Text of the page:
A strategy is a theory of success. Other definitions of strategy abound but are unsatisfactory for a variety of reasons. Several recent essays call attention to why we need a clear, consistent definition of strategy and why other definitions of strategy are inferior to the theory of success definition. Regardless of whether the authors are attacking, defending, or reinterpreting strategy, they share the common characteristics of misunderstanding the nature of strategy and lacking an analytically useful definition of strategy.

These pieces and the associated debate come at a juncture when strategy is increasingly important for the United States and its position in the world. China uses military expansion, economic coercion, political subversion to exert its influence, and challenges the U.S. position in the world. Recognizing this threat, the U.S. is posturing itself for the new era of great power competition. Militarily, it shifts resources to theatres like the Indo-Pacific to contest Chinese aggression and counter China’s predatory economic practices through tariffs and other means. The U.S. has repurposed foreign aid and launched the International Development Finance Corporation (IDFC) to push back on the CCP’s Belt and Road Initiative (BRI).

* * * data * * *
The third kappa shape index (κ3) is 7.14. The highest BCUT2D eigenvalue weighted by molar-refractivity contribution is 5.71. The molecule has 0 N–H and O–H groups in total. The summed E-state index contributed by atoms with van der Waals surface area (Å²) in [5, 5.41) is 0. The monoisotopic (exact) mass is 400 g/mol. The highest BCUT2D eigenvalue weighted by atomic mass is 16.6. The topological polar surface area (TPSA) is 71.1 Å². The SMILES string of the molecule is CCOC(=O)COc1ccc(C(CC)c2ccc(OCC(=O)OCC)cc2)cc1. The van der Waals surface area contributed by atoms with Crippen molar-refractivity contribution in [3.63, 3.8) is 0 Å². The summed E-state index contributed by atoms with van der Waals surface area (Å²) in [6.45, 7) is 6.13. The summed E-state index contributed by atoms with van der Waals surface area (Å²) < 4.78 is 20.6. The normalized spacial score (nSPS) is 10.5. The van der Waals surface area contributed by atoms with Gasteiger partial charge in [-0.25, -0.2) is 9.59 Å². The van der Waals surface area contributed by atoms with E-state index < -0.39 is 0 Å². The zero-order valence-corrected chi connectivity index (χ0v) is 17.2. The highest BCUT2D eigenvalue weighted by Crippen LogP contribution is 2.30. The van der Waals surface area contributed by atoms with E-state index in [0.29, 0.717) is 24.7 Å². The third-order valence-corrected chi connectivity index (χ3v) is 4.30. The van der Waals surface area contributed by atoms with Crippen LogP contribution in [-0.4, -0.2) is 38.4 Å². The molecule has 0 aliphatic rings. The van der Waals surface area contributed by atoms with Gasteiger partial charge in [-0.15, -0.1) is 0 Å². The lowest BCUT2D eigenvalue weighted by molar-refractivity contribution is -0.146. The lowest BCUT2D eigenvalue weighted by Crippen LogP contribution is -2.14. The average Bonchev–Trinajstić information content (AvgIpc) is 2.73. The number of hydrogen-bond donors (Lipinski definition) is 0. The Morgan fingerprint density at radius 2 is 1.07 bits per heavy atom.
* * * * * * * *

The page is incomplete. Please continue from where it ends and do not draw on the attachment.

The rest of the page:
Even as the United States deploys “strategies” to guide aspects of its economic, military, and diplomatic domains, it lacks a common understanding for—and definition of—strategy. This plays into the hands of our adversaries, China, Russia, and Iran chief among them. Therefore, a more productive way to advance the debate around strategy would be to push the U.S. to develop a realistic, actionable definition of and approach to developing strategy. Here, we critique the above referenced recent pieces, pull out the most useful aspects, and offer a way ahead.